It has been well documented that algorithms are not immune to the existing societal biases—including racism, sexism, agism, and Anglo-Saxon and multinational company hegemony to name a few. As a result, the AI systems HR practitioners use to augment and/or replace their services may include similar biases and errors.
We must ensure that these biases are discovered and rectifications are made to the flawed algorithm. While there are ways for AI practitioners and business and policy leaders to minimize biases in AI systems to increase people trust, companies (and their vendors) will have to prove that their AI people management systems are not discriminatory.
As ChatGPT has no links or references to the sources of information it includes in its generated text, the provenance of the content it generates is unknown and without reliability checks.
But generative AI search models could easily become more discriminative and upgraded to a semantic search context where the facts feeding the models include the provenance of the cited information.
Since the source of the generative text is not acknowledged, plagiarism will be a problem due to possible copyright infringements. In addition, will the producer of the writing acknowledge that the content was generated by ChaptGPT or was done as a form of blended writing using the tool as a first draft?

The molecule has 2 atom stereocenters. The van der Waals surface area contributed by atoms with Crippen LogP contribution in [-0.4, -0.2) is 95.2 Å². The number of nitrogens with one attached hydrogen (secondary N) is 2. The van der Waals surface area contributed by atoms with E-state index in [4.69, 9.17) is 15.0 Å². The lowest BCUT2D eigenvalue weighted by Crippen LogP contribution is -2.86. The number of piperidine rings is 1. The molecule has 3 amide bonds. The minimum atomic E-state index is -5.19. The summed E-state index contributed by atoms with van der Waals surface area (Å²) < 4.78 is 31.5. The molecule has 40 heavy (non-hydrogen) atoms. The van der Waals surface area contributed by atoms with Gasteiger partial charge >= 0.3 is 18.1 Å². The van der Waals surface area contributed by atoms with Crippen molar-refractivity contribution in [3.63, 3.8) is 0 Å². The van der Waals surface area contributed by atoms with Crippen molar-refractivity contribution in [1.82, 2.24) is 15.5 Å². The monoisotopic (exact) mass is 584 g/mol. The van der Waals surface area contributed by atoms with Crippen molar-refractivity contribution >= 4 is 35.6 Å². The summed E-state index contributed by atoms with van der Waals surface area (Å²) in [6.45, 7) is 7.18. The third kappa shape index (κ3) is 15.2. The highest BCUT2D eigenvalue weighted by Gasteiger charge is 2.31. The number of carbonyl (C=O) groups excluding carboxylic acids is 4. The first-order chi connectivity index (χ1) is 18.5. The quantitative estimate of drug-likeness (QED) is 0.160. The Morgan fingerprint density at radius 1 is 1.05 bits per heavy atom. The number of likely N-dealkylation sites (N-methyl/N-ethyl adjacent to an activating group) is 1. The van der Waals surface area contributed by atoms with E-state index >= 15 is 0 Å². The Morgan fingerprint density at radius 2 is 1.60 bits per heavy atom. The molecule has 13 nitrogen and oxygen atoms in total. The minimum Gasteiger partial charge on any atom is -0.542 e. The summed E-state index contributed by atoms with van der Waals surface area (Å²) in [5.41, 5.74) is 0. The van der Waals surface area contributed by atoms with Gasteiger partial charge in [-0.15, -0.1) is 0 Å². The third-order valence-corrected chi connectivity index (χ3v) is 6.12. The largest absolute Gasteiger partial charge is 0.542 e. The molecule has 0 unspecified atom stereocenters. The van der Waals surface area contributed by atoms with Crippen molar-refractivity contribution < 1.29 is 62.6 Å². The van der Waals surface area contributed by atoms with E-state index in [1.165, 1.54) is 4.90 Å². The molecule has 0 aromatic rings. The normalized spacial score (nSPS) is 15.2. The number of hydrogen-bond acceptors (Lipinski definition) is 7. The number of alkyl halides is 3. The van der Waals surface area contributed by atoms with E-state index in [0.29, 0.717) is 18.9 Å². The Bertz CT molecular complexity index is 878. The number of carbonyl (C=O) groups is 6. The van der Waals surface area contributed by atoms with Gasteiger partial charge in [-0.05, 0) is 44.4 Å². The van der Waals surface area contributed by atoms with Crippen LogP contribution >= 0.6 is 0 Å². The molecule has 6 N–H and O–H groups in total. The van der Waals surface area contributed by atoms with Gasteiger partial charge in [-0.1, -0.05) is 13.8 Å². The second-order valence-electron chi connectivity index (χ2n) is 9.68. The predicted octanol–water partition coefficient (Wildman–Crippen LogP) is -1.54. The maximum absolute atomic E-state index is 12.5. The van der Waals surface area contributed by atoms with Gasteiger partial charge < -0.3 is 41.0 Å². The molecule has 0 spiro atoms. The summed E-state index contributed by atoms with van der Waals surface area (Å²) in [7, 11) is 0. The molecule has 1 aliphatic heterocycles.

If not personally disclosed perhaps the use of an authenticating watermark needs to be considered.
Vanguard and large global companies are initially likely to have an unfair competitive advantage as prime adopters of these tools due to economies of scale and scope.
Employers using HR chatbot tools need to address privacy and transparency concerns—especially in EU countries per the local transposition of the EU Directive on General Data Protection Regulation—and compel AI platforms of tech companies to pass stringent data protection assessments for technical and legal compliance.
The debate on whether AI will replace humans and lead to job losses/gains has been going on for quite some time. While initially ChapGPT will augment jobs rather than replacing them, in the long run the tool will inevitably take away some jobs while it creates new ones.
The creative, interpersonal and critical thinking skills of people are much harder to replace with AI.
But these skills still need to be developed in people and ChatGPT can be an awesome tool to train them on those skills—at least at a baseline level so far.